Have you ever wondered what the real estate market was like 100 years ago, before TV, the internet, and most modern comforts? One-hundred years ago the globe was engulfed in disease and warfare, both of which made their impact on the real estate market in America. The world was a much different place a century ago, and so was the housing market. Let’s take a look back at the trends and happenings that affected the real-estate market throughout the early twentieth century.
Between the years 1900 and 1950, more than 15 million immigrants arrived in the United States. Most of these immigrants settled in large cities, requiring city planners to build new apartment complexes, houses, and other residential housing units. Housing costs began to increase, so one solution to rising cost of real estate was to maximize the space which was already used and build upward, extending skyscrapers ever higher into the sky.
A common type of housing for poor immigrants during this time was the dumbbell tenement. The dumbbell tenement had four apartments and two toilets on each floor and was indented in the middle, giving it its distinct dumbbell shape. Developers jumped on this design because it allowed them to make full use of the small city building lots they were provided with. The dumbbell tenement was banned in 1901 due to the air shaft in-between two tenements built next to each other, which allowed for poor ventilation and lighting, and significantly added to overcrowding in large cities.
Using numbers which are inflation-adjusted to today’s dollars, in 1900, a two-bedroom two bathroom home cost an average of $101,600. The same home cost $68,500 in 1942 and $198,000 in 2006. The average price of a home has fluctuated since 1900, with a sharp decline coming in 1916, a sharp rise coming in 1942, and a sharp rise and fall that came in 1996.
In 1901, a home cost approximately $4000.00. According to data from the US census, the average price of a home by 1963 was $19,300. The introduction of mass transit such as trolleys, underground trains, and subway systems led to the creation of the suburbs. As poor ethnicities and immigrants filled up the cities, the middle and upper middle class moved away from the crowds, choosing to live just outside city limits in comfort, and commute to work instead.
In 1916 prices took a rapid decline, in part due to the Spanish Flu Pandemic and World War I. WWI raged on from 1914-1918 and American casualties are estimated at 100,000 dead, and over 200,000 more wounded. The Spanish Flu struck with a vengeance in 1918 and completely ravished the world population, infecting 550 million people, or one-third of the earth’s population. In America about twenty-eight percent of Americans caught the Spanish Flu, and the number that died has been estimated at as much as 675,000. The victims of both of these terrible tragedies were usually young adults. Most new families and homeowners come from this age group. As such, family formation was stifled for years meaning less demand for houses which in turn meant lower housing costs.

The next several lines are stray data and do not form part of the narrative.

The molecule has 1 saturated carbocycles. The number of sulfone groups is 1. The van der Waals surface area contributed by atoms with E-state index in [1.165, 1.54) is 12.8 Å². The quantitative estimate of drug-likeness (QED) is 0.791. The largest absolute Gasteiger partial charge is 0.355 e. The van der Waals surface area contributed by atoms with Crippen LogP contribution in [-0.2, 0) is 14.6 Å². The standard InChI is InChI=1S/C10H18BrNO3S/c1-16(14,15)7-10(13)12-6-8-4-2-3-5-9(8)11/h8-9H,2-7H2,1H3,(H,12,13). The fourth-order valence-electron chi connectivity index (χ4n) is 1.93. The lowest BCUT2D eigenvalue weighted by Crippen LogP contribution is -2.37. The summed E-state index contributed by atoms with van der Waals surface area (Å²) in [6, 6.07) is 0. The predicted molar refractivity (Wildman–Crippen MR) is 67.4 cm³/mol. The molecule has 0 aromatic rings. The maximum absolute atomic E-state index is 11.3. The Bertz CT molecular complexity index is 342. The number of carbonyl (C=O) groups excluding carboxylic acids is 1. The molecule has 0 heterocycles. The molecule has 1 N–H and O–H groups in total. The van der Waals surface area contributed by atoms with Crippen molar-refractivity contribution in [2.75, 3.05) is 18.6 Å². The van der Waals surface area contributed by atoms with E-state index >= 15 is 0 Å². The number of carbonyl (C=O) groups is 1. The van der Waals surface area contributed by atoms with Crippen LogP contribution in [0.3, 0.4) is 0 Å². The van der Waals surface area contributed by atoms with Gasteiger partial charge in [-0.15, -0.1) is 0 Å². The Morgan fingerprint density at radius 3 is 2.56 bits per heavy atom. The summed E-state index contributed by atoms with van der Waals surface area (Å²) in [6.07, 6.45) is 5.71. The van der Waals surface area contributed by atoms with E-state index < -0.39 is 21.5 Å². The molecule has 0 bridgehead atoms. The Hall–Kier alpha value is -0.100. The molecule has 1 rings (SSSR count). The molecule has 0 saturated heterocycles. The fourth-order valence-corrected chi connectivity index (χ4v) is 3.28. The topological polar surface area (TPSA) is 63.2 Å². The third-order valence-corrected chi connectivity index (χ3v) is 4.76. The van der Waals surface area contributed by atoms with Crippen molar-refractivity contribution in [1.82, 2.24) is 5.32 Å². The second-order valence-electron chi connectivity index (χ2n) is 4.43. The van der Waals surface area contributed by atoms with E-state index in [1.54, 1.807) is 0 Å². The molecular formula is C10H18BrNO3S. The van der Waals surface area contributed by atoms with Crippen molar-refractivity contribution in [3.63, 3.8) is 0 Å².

Mass production techniques were also starting to appear in the twentieth century, making production on a large scale much more efficient, leading to lower prices. Introduced in 1908, the Ford Model T was one of the first mass produced items. Ford also introduced the assembly line to the world in 1913, further improving efficiency and lowering costs. Not long after these groundbreaking innovations, the housing industry followed suit, introducing similar mass production techniques further lowering housing costs.
The Second World War caused housing prices to spike again, in response to the severe shortages of materials it caused. After the war ended housing prices rapidly increased, due to the large amount of soldiers returning home wanting to start families, extremely lax lending standards and unbelievably low interest rates.
Airshaft of a dumbbell tenement – By Marion Doss on Flickr – Some Rights Reserved
Camp Funston – Wikipedia Public Domain
Ford assembly line, 1913 – Wikipedia Public Domain
Guest Author Bio
Simon Campbell has spent over 15 years in all the various facets having to do with real estate including sales, purchases, investment and research. His experience also includes commercial and residential property management and even real estate appraisal. He is recognized among his peers as an expert in the real estate field. Now after gaining such a wealth of personal experience, Simon has changed directions and is now sharing his knowledge and experience with others through writing, mentoring and consultation. Check out Simon’s profile on Simon Google+ and also his blog.